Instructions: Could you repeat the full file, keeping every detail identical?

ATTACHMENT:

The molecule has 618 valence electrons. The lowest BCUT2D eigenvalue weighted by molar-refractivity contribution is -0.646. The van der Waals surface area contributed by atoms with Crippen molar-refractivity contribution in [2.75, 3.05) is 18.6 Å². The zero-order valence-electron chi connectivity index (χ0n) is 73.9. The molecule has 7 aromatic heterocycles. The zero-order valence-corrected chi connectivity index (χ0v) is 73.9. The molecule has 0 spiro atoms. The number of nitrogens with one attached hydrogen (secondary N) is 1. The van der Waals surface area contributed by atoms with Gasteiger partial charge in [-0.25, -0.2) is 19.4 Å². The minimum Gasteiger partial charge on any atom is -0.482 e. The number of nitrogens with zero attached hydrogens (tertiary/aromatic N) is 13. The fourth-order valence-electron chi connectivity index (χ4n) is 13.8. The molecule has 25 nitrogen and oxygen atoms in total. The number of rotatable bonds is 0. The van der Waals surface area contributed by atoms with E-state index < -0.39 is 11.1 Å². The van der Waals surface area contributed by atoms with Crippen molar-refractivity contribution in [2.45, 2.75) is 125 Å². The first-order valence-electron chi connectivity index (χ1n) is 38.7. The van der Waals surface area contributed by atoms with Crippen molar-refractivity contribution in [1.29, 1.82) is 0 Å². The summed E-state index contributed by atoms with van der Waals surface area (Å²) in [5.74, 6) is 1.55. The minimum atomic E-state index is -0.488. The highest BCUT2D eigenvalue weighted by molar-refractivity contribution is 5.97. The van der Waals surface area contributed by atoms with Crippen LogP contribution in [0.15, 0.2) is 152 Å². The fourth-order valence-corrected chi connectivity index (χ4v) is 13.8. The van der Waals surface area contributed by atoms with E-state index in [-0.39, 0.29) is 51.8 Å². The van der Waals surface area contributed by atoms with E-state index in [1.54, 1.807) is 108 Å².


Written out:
The molecule has 618 valence electrons. The lowest BCUT2D eigenvalue weighted by molar-refractivity contribution is -0.646. The van der Waals surface area contributed by atoms with Crippen molar-refractivity contribution in [2.75, 3.05) is 18.6 Å². The zero-order valence-electron chi connectivity index (χ0n) is 73.9. The molecule has 7 aromatic heterocycles. The zero-order valence-corrected chi connectivity index (χ0v) is 73.9. The molecule has 0 spiro atoms. The number of nitrogens with one attached hydrogen (secondary N) is 1. The van der Waals surface area contributed by atoms with Gasteiger partial charge in [-0.25, -0.2) is 19.4 Å². The minimum Gasteiger partial charge on any atom is -0.482 e. The number of nitrogens with zero attached hydrogens (tertiary/aromatic N) is 13. The fourth-order valence-electron chi connectivity index (χ4n) is 13.8. The molecule has 25 nitrogen and oxygen atoms in total. The number of rotatable bonds is 0. The van der Waals surface area contributed by atoms with E-state index < -0.39 is 11.1 Å². The van der Waals surface area contributed by atoms with Crippen molar-refractivity contribution in [2.45, 2.75) is 125 Å². The first-order valence-electron chi connectivity index (χ1n) is 38.7. The van der Waals surface area contributed by atoms with Crippen molar-refractivity contribution in [1.29, 1.82) is 0 Å². The summed E-state index contributed by atoms with van der Waals surface area (Å²) in [5.74, 6) is 1.55. The minimum atomic E-state index is -0.488. The highest BCUT2D eigenvalue weighted by molar-refractivity contribution is 5.97. The van der Waals surface area contributed by atoms with Crippen LogP contribution in [0.15, 0.2) is 152 Å². The fourth-order valence-corrected chi connectivity index (χ4v) is 13.8. The van der Waals surface area contributed by atoms with E-state index in [-0.39, 0.29) is 51.8 Å². The van der Waals surface area contributed by atoms with E-state index in [1.54, 1.807) is 108 Å².